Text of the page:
Tony Perkins’ sophomore season with the Iowa men’s basketball team will be better than his freshman one, if only because he won’t have to get up every morning for his COVID-19 test.
It was a daily job last season, getting up at 7 a.m. for his COVID test.
“Maybe you had no classes that day,” Perkins said. “But you still had to get up, come over, have that thing stuck up your nose, and you’re like, ‘Ahhhhhh.’ It was just a weird year.”
It was a weird season for everyone, certainly for a freshman trying to adjust to college life, and life in college basketball, during a pandemic.
Perkins said he is a player who likes to play with energy. That was a problem playing in gyms that were either completely empty, or had crowds of just friends and family.
That’s why at the end of the season, when some fans were allowed in for the Big Ten and NCAA tournaments, Perkins thought he played some of his best basketball.
“Playing in front of fans, even though it wasn’t a lot of fans, it kind of brought me back to my old self,” said Perkins, a 6-foot-4 guard from Indianapolis. “I just liked hearing the crowd.”
Perkins slowly worked his way into a role in Iowa’s rotation. He played 148 minutes in 24 games, averaging 1.6 points. He had a season-high five points in 13 minutes in Iowa’s NCAA Tournament loss to Oregon, something to build on in an upcoming season in which Perkins is expected to have a more significant role.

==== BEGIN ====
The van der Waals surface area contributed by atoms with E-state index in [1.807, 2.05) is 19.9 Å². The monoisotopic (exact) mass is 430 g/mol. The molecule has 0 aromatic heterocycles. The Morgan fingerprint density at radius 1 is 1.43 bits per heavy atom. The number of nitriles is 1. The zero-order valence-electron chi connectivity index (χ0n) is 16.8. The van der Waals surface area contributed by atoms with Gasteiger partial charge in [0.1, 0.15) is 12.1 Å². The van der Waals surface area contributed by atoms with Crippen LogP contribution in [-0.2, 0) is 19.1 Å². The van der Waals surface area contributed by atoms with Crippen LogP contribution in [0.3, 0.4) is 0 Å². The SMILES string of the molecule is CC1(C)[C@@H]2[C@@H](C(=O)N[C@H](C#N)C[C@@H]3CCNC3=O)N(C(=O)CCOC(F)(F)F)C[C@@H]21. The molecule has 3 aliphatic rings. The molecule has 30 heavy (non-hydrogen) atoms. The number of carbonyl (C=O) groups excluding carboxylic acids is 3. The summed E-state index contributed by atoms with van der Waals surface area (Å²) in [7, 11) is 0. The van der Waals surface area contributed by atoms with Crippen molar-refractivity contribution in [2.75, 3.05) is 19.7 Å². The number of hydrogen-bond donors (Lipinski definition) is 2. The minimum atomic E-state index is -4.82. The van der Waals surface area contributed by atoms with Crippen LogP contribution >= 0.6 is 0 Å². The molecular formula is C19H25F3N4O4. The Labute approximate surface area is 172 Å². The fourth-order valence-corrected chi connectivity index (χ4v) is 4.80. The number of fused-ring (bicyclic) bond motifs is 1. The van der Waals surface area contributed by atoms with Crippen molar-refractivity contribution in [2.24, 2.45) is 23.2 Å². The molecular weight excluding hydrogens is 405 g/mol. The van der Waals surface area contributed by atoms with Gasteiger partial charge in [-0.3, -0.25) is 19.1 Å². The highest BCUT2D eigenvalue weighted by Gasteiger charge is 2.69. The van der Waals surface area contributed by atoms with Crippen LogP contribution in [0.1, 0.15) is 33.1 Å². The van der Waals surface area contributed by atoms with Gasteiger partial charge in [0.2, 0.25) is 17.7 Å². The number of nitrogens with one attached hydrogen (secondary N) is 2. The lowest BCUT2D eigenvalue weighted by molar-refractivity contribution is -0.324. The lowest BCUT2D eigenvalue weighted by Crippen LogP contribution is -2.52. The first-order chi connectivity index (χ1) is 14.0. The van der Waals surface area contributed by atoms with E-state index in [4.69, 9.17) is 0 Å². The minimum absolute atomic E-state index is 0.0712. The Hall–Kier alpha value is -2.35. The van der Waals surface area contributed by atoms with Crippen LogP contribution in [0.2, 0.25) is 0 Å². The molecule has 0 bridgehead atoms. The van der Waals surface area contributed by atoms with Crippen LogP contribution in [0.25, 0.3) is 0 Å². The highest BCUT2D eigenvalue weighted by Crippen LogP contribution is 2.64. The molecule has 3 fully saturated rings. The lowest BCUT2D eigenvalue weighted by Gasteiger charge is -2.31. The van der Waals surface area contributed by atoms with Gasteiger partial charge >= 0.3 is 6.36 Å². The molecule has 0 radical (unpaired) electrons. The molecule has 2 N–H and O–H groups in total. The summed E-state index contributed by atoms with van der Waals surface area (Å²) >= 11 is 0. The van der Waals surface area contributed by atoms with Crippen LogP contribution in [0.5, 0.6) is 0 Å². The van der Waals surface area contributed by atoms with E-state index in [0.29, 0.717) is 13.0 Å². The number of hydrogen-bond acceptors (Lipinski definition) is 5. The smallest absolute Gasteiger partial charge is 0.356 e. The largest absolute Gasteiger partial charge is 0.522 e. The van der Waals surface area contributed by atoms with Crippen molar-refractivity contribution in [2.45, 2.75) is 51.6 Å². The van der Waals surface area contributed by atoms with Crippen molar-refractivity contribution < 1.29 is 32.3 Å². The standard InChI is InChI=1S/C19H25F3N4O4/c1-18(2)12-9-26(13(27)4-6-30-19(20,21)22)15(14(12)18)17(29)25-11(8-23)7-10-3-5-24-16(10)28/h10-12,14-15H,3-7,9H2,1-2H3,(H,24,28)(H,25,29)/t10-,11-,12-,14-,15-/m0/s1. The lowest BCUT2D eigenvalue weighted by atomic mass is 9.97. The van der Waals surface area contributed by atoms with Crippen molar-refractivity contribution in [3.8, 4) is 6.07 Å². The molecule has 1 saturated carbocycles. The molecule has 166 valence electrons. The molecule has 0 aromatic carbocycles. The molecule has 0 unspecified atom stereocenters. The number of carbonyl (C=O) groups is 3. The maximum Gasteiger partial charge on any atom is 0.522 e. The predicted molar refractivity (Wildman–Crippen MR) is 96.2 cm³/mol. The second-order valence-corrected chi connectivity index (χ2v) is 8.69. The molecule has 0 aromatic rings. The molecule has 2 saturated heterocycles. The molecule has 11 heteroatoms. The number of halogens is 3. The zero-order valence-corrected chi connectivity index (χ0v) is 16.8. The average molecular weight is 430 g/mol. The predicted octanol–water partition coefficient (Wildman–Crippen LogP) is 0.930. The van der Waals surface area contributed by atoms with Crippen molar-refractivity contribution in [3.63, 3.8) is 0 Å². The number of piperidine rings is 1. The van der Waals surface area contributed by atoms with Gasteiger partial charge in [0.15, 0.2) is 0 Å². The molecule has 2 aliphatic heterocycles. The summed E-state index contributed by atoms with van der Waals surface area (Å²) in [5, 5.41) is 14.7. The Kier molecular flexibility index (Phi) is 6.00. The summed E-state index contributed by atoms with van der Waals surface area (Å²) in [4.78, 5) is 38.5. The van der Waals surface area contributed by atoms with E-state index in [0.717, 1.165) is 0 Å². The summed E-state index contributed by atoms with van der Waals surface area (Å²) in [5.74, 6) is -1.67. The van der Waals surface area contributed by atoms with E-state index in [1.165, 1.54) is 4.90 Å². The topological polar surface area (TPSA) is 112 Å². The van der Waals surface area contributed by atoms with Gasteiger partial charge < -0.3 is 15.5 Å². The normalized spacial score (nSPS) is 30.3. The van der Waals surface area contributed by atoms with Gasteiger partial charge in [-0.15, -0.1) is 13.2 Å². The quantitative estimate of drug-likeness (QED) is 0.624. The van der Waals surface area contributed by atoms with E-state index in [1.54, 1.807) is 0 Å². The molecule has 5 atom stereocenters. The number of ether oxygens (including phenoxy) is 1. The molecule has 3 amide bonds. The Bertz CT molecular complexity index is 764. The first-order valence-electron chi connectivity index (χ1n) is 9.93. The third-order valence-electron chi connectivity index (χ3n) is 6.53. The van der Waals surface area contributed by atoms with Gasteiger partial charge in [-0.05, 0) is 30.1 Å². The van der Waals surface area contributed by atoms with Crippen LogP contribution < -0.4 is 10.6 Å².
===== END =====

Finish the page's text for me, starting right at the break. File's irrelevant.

“It really did boost my confidence,” he said of his play in the second half of the season. “At the beginning of the year, I didn’t have a lot of confidence. Toward the middle of the season, and once the end of the season started, my energy and my confidence started boosting really high.
“I wasn’t very confident last year because I was new to college. It was just kind of hard to adjust as fast as I wanted to.”
Iowa’s roster looks much different from last season. Center Luka Garza, the consensus national player of the year, is gone. So is guard Joe Wieskamp, who has entered his name in the NBA Draft. Guard CJ Fredrick has transferred to Kentucky.
That has freed plenty of minutes, but Perkins knows the roster, even with its inexperience, has significant depth, and there’s going to be a battle for playing time.
“It’s always been motivation for me, even last year,” Perkins said. “I wanted to earn minutes. So I do what I have to do. My minutes now aren’t guaranteed.”
With Fredrick gone, Perkins can fit into that role as a perimeter defender. But he wants a more complete resumé.
“Personally, I’ve been working on being more confident shooting, scoring, on defense, rebounding,” he said. “Just helping the team out in all areas I can.
“I think I improved a lot in summer workouts, especially from last year. I’m just ready for this year.”
Perkins said he has wanted to be more vocal during summer workouts. Experience, he said, helps.
“Because I’ve been there,” he said. “I look at (other teams), and I’m like, ‘I know what you’re going to do. Let me get you the ball, so you can do what you do.’ On defense, I’m always there.”
And there’s even more motivation because of who the Hawkeyes lost. The expectations, Perkins knows, aren’t high.
“People don’t believe in us, because we lost Luka, because we lost (Wieskamp), CJ leaving,” Perkins said. “We know what we are. We know what kind of family we’ve got. Everybody’s connected.”
“I’m just happy to get this year started.”